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Fitch Affirms Ratings of China's 5 State-Owned Commercial Banks

05-24 17:04 Caijing
Fitch expects asset quality of the five banks to come under increasing pressure in 2012-2013 as growth of credit exposure averaged 95% for each of the five state banks from end-2008 to end-2011.

Fitch Ratings has affirmed Monday the Long-Term Foreign-Currency Issuer Default Ratings (IDRs) of China's large state-owned commercial banks with Stable Outlooks, as well as the banks' Support Rating Floors, reflecting continued strong expectations that state support would be forthcoming in the event of stress.

China's five state-owned commercial banks - Industrial & Commercial Bank of China (ICBC), China Construction Bank (CCB), Bank of China (BOC), Agricultural Bank of China (ABC), and Bank of Communications (BCOM) - account for a large 49% share of sector assets.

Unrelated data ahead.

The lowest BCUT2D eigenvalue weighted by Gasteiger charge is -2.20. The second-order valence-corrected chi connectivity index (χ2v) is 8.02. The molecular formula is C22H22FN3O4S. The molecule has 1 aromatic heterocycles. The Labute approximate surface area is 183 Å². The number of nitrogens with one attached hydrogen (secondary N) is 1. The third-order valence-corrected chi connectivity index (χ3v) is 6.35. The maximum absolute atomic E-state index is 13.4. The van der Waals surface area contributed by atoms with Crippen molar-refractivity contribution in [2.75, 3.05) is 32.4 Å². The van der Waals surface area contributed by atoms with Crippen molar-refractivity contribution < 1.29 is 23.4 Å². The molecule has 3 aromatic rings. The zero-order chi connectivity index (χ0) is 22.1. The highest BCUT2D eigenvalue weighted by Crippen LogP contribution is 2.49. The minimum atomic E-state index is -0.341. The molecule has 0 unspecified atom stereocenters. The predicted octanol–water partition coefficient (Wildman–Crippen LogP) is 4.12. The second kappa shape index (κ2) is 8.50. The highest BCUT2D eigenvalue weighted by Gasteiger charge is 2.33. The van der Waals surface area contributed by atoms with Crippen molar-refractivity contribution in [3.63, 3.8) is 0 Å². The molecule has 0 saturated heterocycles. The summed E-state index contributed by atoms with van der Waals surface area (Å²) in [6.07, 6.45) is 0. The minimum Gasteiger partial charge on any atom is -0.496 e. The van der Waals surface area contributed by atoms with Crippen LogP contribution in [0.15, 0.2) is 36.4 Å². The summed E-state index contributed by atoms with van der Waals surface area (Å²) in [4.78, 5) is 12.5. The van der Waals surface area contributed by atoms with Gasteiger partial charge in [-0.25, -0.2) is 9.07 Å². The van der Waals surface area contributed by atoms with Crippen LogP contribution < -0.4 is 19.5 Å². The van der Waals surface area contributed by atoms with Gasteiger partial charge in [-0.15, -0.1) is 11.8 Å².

According to Fitch’s report, the ratings of these banks continue to be closely linked to China's sovereign rating at one to two notches below as the central government who is the largest shareholder of each of the banks has long been providing solvency and asset quality support to the institutions. 

The large state banks will benefit from a flight to safety given their implicit government guarantee and very strong deposit networks, but the banks' large balance sheets mean credit losses could be significant in terms of asset quality stress.

Fitch expects asset quality of the five banks to come under increasing pressure in 2012-2013 as growth of credit exposure averaged 95% for each of the five state banks from end-2008 to end-2011, compared with nominal GDP growth of just 47%.

Fitch warned in the report that a downgrade of the banks' Viability Ratings could occur if asset quality deterioration begins to threaten solvency or if funding and liquidity strains become more binding since their LT FC IDRs are driven solely by state support.

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